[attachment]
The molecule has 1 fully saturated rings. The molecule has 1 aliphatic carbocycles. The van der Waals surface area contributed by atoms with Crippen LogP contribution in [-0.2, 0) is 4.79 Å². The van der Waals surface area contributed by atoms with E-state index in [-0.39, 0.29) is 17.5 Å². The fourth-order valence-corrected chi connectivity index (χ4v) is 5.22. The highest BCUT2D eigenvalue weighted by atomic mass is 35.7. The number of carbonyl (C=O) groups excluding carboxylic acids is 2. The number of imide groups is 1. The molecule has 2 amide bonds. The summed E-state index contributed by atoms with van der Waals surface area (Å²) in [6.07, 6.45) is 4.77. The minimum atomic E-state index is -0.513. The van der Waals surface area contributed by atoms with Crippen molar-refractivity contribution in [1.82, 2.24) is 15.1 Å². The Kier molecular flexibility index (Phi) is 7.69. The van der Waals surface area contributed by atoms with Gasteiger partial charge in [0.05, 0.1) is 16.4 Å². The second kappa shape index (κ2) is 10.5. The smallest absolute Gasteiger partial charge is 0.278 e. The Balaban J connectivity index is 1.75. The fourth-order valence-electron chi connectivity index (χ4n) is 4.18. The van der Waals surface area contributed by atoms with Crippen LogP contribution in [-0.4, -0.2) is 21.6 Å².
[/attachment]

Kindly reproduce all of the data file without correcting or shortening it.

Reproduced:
The molecule has 1 fully saturated rings. The molecule has 1 aliphatic carbocycles. The van der Waals surface area contributed by atoms with Crippen LogP contribution in [-0.2, 0) is 4.79 Å². The van der Waals surface area contributed by atoms with E-state index in [-0.39, 0.29) is 17.5 Å². The fourth-order valence-corrected chi connectivity index (χ4v) is 5.22. The highest BCUT2D eigenvalue weighted by atomic mass is 35.7. The number of carbonyl (C=O) groups excluding carboxylic acids is 2. The number of imide groups is 1. The molecule has 2 amide bonds. The summed E-state index contributed by atoms with van der Waals surface area (Å²) in [6.07, 6.45) is 4.77. The minimum atomic E-state index is -0.513. The van der Waals surface area contributed by atoms with Crippen molar-refractivity contribution in [1.82, 2.24) is 15.1 Å². The Kier molecular flexibility index (Phi) is 7.69. The van der Waals surface area contributed by atoms with Gasteiger partial charge in [0.05, 0.1) is 16.4 Å². The second kappa shape index (κ2) is 10.5. The smallest absolute Gasteiger partial charge is 0.278 e. The Balaban J connectivity index is 1.75. The fourth-order valence-electron chi connectivity index (χ4n) is 4.18. The van der Waals surface area contributed by atoms with Crippen LogP contribution in [-0.4, -0.2) is 21.6 Å².